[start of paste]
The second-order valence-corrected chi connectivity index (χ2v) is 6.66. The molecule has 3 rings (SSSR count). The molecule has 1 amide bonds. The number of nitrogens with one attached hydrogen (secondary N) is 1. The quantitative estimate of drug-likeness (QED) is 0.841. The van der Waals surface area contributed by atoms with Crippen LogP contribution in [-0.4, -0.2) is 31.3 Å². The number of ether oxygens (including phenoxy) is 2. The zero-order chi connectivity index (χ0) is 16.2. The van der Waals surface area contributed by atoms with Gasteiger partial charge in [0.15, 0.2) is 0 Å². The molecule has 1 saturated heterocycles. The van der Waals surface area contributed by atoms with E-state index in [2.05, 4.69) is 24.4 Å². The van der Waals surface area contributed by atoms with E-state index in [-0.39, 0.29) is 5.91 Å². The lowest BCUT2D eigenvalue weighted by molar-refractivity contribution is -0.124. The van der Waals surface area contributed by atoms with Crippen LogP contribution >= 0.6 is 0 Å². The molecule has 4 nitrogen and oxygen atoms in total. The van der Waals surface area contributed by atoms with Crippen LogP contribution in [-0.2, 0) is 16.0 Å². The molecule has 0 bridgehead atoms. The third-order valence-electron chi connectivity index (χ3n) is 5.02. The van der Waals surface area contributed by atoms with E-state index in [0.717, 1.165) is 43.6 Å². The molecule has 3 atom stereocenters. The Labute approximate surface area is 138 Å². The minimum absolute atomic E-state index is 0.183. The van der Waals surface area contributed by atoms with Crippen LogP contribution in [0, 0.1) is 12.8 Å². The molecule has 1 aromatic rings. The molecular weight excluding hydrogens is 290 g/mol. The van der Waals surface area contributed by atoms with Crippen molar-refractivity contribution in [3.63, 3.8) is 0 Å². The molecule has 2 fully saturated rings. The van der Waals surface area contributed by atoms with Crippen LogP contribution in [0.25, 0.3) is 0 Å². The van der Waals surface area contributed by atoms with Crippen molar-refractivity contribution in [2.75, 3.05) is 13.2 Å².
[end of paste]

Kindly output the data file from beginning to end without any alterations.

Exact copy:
The second-order valence-corrected chi connectivity index (χ2v) is 6.66. The molecule has 3 rings (SSSR count). The molecule has 1 amide bonds. The number of nitrogens with one attached hydrogen (secondary N) is 1. The quantitative estimate of drug-likeness (QED) is 0.841. The van der Waals surface area contributed by atoms with Crippen LogP contribution in [-0.4, -0.2) is 31.3 Å². The number of ether oxygens (including phenoxy) is 2. The zero-order chi connectivity index (χ0) is 16.2. The van der Waals surface area contributed by atoms with Gasteiger partial charge in [0.15, 0.2) is 0 Å². The molecule has 1 saturated heterocycles. The van der Waals surface area contributed by atoms with E-state index in [2.05, 4.69) is 24.4 Å². The van der Waals surface area contributed by atoms with E-state index in [-0.39, 0.29) is 5.91 Å². The lowest BCUT2D eigenvalue weighted by molar-refractivity contribution is -0.124. The van der Waals surface area contributed by atoms with Crippen LogP contribution >= 0.6 is 0 Å². The molecule has 4 nitrogen and oxygen atoms in total. The van der Waals surface area contributed by atoms with Crippen LogP contribution in [-0.2, 0) is 16.0 Å². The molecule has 0 bridgehead atoms. The third-order valence-electron chi connectivity index (χ3n) is 5.02. The van der Waals surface area contributed by atoms with E-state index in [0.717, 1.165) is 43.6 Å². The molecule has 3 atom stereocenters. The Labute approximate surface area is 138 Å². The minimum absolute atomic E-state index is 0.183. The van der Waals surface area contributed by atoms with Crippen LogP contribution in [0, 0.1) is 12.8 Å². The molecule has 1 aromatic rings. The molecular weight excluding hydrogens is 290 g/mol. The van der Waals surface area contributed by atoms with Crippen molar-refractivity contribution in [3.63, 3.8) is 0 Å². The molecule has 2 fully saturated rings. The van der Waals surface area contributed by atoms with Crippen LogP contribution in [0.25, 0.3) is 0 Å². The van der Waals surface area contributed by atoms with Crippen molar-refractivity contribution in [2.75, 3.05) is 13.2 Å².